Friday, September 15, 2006

Desperate Times Call for Desperate Measures...but just how desperate are these hungry polar bears? Read on to find out.

In 1999, scientists from the Canadian Wildlife Service published a study on the recent effects of global warming on a population of polar bears in the Hudson Bay area. What they found is relatively old news to us now. The arctic ice caps were melting, forcing the bears back to land much sooner, and shortening their hunting seasons. Hungry polar bears, which prefer to eat ringed seals at sea, were beginning to wander closer inland in search of food. During this year officials had reported 36 encounters with polar bears trying to rummage through trash, 16 more than in the previous year. The scientists had also observed decreasing weights in both male and female polar bears, resulting in fewer cubs, but no significant decline in population.

Fast forward seven years. Arctic sea ice melted at record levels in 2005 and again this year. This means that polar bears are spending even more time on land than in previous years, leading to many more human encounters. The bears are seeking trash as their food, not humans. However, if a bear in any way threatens a human, it is legal to kill the animal. Also a problem is that residents in northern Canada are led to believe that the increase in encounters with polar bears means that the population is also increasing, when in fact, it’s just the opposite. Numbers have dwindled from 1,200 in the Hudson Bay area in 1989 to approximately 950 in 2004. That’s a staggering 22% drop...definitely a reason for concern. Another major concern that had been initially addressed in the 1999 study is weight loss. In the 1980's, female polar bears weighed approximately 650 lbs. Recent surveys shows them weighing in at only 510 pounds. With female weights on the decline and fewer cubs being born each year, the population is sure to continue to fall as well.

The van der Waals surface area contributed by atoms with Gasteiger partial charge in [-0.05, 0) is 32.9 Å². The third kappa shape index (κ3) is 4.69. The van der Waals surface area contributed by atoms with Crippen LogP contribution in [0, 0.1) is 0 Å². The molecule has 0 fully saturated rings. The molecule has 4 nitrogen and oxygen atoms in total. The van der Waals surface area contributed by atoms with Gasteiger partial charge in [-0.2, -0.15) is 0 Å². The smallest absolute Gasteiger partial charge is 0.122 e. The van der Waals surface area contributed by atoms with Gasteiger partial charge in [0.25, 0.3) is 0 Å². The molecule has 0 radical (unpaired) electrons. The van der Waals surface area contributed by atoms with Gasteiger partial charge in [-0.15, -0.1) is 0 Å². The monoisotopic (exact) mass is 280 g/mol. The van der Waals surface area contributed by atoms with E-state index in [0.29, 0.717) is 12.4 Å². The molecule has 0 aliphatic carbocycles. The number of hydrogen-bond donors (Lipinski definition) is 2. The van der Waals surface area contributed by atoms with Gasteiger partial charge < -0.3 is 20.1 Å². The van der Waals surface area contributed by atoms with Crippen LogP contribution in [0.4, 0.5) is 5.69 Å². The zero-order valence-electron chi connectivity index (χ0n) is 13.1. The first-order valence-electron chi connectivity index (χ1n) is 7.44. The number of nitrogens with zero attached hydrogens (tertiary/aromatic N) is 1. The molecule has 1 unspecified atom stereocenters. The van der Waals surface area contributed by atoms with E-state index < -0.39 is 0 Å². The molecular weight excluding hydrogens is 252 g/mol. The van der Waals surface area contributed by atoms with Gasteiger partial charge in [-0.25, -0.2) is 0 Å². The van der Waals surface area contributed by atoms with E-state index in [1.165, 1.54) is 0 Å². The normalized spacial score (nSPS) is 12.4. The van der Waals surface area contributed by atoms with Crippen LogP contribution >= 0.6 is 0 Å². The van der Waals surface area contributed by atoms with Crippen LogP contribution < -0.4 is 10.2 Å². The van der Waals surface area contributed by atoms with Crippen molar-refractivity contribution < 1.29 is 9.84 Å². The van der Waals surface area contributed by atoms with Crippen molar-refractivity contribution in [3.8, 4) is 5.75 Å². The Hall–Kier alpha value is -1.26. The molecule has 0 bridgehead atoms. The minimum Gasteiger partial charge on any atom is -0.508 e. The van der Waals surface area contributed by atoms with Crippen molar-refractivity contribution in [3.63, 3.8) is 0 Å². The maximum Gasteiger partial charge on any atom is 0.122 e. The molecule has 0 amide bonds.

Yet another factor that could contribute to a decreasing polar bear population is an extremely alarming phenomenon for this species: cannibalism. While some bears will often kill and sometimes partially eat other bears in fights over territory or female mates, polar bears will not hunt other bears for prey. In 40 years of studying polar bears of northern Alaska and Canada, researchers had never observed this behavior. In 2004, they witnessed it three times. While it is possible that this behavior has been going on unobserved for some time, researchers believe that it is caused by extreme hunger created by the melting ice. They also believe that it is very likely that this phenomenon occurred more than 3 times, and will continue in following years.

Posted by KEM


At 12:24 AM, Blogger PWH said...

That's really interesting that the hunting season being cut short would continue to affect them after so many years. You would think they would develop a method where they could hunt a lot over that certain period of time and then store what they have left for food for the dry time. I dont think with it being in the arctic they'd have too much trouble keeping the meat fresh. I guess i don't know enough about polar bears to figure that out.

Do you know if conservationists are trying to devise a way to stop polar bears from eating each other into extinction in a matter of time?

Posted by DarkStarSpace

At 2:06 AM, Blogger PWH said...

I found your post to be very interesting and informative, as I was unaware of the present issues of polar bears and their habitat affecting their traditional means of nutrition. In your article you mentioned that it is legal for a human to kill a polar bear should they feel threatened by their behavior. I was curious if this legal behavior is also impacting the polar bear population by contributing to their decline; especially with the general public under the impression that polar bears are in abundance due to more frequent sightings and/or contacts. Also, is the destruction of the polar bear population creating a high demand for polar bear products, that would also in turn cause their population to decrease; or is the killing solely out of fear of being attacked by the animal?